Run on the edge of the Pampas and in the hills around the town of Carlos Paz, the Rally of Argentina will dish up fast smooth gravel, mud, sand, rocks, as well as some infamous water splashes.

Run on the edge of the Pampas and in the hills around the town of Carlos Paz, the Rally of Argentina will dish up fast smooth gravel, mud, sand, rocks, as well as some infamous water splashes.

Round Five of the 2003 FIA World Rally Championship will see 92 competitors contest a much more compact route than previous years, run around the central service area at Le Cumbre. The high altitude loop of stages traditionally held around El Condor has been removed, but with nine new stages for the competitors to contest, none of the event's traditional character will be lost.

The Rally of Argentina will comprise of three legs and 25 stages. Each leg offers a mixture of fast stages to the north of Le Cumbre and twisty stages to the south. With some of the stages as high as 1,600 metres above sea level, weather conditions can often change rapidly, making grip levels and speeds alter quickly, sometimes without warning.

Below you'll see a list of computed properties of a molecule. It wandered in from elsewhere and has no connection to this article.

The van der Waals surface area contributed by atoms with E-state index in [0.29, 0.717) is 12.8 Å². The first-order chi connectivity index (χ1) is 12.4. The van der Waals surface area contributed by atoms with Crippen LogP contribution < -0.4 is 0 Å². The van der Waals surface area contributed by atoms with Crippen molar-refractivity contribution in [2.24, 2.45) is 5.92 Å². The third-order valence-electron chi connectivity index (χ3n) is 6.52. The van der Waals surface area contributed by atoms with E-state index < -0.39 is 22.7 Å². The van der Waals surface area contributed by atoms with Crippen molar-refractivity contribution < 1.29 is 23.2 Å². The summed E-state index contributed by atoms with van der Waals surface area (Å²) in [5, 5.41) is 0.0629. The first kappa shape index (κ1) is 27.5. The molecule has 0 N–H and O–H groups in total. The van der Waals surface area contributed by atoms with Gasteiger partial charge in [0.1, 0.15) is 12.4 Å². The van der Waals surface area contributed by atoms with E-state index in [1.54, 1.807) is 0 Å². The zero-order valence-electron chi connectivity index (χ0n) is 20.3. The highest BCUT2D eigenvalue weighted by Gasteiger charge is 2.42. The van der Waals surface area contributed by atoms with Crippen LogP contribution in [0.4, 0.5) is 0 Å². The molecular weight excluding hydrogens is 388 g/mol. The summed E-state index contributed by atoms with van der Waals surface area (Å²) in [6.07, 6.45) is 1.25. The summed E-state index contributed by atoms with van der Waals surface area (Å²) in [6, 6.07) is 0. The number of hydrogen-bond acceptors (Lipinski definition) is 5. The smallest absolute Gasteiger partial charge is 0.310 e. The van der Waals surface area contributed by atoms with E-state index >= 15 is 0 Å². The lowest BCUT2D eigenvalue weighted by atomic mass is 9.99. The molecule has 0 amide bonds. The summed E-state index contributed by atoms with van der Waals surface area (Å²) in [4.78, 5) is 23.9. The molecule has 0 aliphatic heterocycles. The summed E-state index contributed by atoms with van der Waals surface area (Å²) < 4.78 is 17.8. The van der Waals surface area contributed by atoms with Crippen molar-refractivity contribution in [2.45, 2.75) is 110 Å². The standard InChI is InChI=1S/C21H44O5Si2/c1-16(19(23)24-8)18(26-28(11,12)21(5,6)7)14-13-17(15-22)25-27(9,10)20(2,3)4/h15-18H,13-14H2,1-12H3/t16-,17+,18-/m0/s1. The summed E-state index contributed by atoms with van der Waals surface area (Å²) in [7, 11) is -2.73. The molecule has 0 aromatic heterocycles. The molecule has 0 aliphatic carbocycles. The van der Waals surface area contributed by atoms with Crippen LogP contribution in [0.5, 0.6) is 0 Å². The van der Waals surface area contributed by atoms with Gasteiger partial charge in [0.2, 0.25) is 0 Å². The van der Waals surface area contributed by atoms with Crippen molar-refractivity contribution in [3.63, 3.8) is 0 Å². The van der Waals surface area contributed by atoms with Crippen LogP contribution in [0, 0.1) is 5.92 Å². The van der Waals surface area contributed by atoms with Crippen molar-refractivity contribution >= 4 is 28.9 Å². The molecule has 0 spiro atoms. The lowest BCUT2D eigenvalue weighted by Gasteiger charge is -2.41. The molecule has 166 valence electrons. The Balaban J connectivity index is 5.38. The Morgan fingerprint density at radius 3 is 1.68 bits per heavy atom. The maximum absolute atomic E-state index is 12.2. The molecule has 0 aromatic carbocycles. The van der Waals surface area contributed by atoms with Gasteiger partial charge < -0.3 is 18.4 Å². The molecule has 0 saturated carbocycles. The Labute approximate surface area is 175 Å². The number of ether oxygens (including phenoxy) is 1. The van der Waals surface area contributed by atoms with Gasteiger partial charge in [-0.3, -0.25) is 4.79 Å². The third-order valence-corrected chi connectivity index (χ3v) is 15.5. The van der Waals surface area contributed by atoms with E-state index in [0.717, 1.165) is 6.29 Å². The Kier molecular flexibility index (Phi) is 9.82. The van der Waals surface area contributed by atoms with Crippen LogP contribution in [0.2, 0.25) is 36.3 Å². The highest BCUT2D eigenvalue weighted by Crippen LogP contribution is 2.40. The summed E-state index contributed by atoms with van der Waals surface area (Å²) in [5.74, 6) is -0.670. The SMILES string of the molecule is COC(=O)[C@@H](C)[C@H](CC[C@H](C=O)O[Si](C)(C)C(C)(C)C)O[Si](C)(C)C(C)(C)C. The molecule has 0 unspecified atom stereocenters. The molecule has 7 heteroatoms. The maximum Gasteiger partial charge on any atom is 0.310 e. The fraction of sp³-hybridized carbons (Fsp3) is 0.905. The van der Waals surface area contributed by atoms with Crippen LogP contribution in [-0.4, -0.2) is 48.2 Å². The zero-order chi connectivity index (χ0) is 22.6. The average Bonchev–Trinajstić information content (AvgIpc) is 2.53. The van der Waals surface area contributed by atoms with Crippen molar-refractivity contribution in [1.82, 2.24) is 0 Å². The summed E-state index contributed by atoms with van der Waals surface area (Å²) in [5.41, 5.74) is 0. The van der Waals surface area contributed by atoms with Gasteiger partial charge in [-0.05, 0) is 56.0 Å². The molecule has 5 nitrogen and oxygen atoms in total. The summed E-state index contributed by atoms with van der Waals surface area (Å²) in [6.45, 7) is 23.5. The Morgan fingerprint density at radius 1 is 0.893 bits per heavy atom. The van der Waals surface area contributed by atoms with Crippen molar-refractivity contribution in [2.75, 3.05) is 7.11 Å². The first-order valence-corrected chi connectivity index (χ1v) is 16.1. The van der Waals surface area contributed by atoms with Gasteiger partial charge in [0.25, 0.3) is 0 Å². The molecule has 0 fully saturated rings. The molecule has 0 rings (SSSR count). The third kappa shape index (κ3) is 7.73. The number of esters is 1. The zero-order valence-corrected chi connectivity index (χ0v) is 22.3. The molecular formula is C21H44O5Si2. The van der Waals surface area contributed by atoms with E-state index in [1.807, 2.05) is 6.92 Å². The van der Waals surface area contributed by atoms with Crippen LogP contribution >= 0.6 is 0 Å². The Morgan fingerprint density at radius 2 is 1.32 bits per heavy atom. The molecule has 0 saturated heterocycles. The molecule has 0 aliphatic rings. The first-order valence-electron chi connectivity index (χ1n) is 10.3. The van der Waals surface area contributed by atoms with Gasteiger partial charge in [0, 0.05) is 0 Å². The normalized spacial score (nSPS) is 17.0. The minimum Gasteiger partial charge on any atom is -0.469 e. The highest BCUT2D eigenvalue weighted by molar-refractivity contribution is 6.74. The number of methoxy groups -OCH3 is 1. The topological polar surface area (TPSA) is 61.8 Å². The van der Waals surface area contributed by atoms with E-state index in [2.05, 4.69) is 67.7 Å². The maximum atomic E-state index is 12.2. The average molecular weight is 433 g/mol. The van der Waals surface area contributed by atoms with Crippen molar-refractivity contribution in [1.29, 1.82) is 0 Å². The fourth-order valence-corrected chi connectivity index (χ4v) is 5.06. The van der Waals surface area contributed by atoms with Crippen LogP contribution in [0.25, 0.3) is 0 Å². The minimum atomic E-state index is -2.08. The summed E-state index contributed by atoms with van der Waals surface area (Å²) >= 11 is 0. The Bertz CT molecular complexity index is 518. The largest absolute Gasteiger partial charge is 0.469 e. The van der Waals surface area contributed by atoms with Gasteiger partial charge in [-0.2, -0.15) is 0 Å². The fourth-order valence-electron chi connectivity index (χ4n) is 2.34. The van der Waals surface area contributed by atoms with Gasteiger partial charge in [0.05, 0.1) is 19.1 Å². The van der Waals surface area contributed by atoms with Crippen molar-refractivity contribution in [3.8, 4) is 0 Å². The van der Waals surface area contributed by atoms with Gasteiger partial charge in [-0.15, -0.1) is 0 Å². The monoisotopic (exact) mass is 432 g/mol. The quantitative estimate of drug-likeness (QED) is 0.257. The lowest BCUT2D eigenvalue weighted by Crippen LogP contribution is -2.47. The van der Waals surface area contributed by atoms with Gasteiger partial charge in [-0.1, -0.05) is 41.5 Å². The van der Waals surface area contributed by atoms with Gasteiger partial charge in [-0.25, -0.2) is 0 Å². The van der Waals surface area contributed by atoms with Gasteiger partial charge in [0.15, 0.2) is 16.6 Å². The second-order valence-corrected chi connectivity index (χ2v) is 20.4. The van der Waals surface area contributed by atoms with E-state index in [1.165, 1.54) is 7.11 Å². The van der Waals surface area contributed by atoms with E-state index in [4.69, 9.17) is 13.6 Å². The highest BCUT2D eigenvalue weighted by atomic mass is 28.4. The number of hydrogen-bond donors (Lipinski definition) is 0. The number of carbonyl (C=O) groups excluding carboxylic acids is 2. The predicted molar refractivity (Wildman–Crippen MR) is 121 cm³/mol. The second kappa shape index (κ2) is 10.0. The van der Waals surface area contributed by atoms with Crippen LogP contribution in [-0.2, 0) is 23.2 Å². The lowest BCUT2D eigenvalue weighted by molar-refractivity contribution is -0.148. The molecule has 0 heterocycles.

The 555 Subaru WRC team principal David Lapworth said this week: "Argentina is a very tricky rally and is hard to describe technically. It should be slightly easier on the car this year as we have lost the high altitude stages and the route is more concentrated so the extreme aspect is gone. The terrain is quite soft and sandy and can be dusty.

"Large rocks that often line the stages make the event very unforgiving - even small mistakes here can spell retirement. Worse still is that sometimes the rocks get dragged into the centre of the road by the cars ahead and drivers can be confronted by obstacles not present on the recce,” he added.

The winning car is expected to cross the finish ramp at the lakeside in Villa Carlos Paz on Sunday afternoon.